2. The Considered Furnace
Figure 1 depicts the batch-type reheating furnace here considered. It has two premixed burners, an exit for the exhaust gases located at the roof, and the solid charge, which constitutes the thermal load, is located on the floor. The furnace is fired with methane as fuel, and this fuel is burned with ambient air. For the analysis, the methane volumetric flow rate is kept constant at 2.2 Nm3/h at each burner. For methane combustion, the theoretical air (TA) is 9.52, which means that 1 Nm3 of methane requires 9.52 Nm3 of air for stoichiometric combustion, considering that air contains 21% in volume of oxygen. The assumed values of the Air/Fuel (AFR) ratio were 5, 6, 7, 8, 9.52, 10, 14 and 18, which ranges from incomplete combustion for AFR < TA, to lean combustion for AFR > TA. Air
Figure 1. The considered two-burners batch-type reheating furnace.
and fuel are mixed before entering into the furnace.
The solid charge, or thermal load, is heated mainly by radiation from the flames and walls of the furnace, and by convection by the hot combustion gases. The furnace walls are assumed adiabatic, i.e. there is not heat loss through them. Table 1 shows the main physical dimensions of the furnace. Three positions (height from the floor) of the burners are considered, namely 1.2, 1.4 and 1.6 m . Given that the height of the solid charge is 1 m , it is inferred that for the first burner position, 1.2 m , the solid charge is directly exposed to the burner flame, and in this case the heat transfer from the flame to the solid charge could be maximum.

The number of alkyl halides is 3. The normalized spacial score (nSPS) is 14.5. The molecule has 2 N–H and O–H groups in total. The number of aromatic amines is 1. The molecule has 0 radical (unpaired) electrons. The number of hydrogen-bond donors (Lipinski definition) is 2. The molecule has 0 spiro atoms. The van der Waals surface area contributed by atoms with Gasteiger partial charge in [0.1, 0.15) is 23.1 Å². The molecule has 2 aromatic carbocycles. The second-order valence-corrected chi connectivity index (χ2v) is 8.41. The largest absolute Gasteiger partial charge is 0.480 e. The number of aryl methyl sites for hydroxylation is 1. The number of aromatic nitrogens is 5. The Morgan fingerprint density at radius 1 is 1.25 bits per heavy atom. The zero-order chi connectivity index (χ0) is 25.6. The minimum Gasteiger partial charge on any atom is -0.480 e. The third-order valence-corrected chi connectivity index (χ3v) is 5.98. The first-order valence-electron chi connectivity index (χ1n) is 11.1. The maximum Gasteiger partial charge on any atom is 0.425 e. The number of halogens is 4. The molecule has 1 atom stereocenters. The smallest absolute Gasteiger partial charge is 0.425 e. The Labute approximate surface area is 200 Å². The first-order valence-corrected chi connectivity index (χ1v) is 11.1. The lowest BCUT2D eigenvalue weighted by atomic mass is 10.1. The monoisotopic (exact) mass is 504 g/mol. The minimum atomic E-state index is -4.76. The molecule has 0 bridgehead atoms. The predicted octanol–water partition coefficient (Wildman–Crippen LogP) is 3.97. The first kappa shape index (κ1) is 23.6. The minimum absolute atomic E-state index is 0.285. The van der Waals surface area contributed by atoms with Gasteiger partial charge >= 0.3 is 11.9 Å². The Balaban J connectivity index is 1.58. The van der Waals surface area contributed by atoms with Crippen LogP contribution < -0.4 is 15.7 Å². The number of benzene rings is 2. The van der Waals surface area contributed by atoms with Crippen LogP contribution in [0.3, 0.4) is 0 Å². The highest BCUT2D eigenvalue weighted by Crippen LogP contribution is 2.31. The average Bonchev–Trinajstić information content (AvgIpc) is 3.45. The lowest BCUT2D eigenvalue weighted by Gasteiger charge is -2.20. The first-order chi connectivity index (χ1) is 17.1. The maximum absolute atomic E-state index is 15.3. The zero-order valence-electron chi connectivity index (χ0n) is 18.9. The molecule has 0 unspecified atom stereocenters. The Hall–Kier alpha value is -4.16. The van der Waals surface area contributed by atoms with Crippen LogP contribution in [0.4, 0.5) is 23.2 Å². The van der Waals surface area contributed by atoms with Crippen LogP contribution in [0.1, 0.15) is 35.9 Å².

3. Mathematical Model
The mathematical model of the combustion in the furnace consists in the conservation of momentum, mass and energy equations. These equations are known since long time ago, and are named as the Navier-Stokes, the continuity and the energy equations  . Also, a chemical species balance is required to determine the products of combustion and its molar concentration in the furnace interior and in the exhaust gases. Besides, to simulate the turbulence of the combustion gases, the K-ε model was selected  . Boundary conditions for K and ε at the inlet nozzles were calculated from and where Uin and Dn are the inlet nominal velocity and the burner nozzle diameter, respectively. For the pressure-velocity coupling, the Pressure Implicit with Splitting Operations (PISO) algorithm was employed  .
4. Computer Simulations
The steady state coupled partial differential equations that constitute the mathematical model were discretized in a 2D mesh and then were numerically solved using commercial CFD software. Previous to the numerical experiments, a mesh convergence test was carried out. The average internal furnace temperature and the exhaust gases (exit) temperature were monitored as function of the number of cells in the discretized system. The test was stopped when the difference between the temperature readings obtained with two consecutive meshing
Table 1. Physical dimensions of the furnace.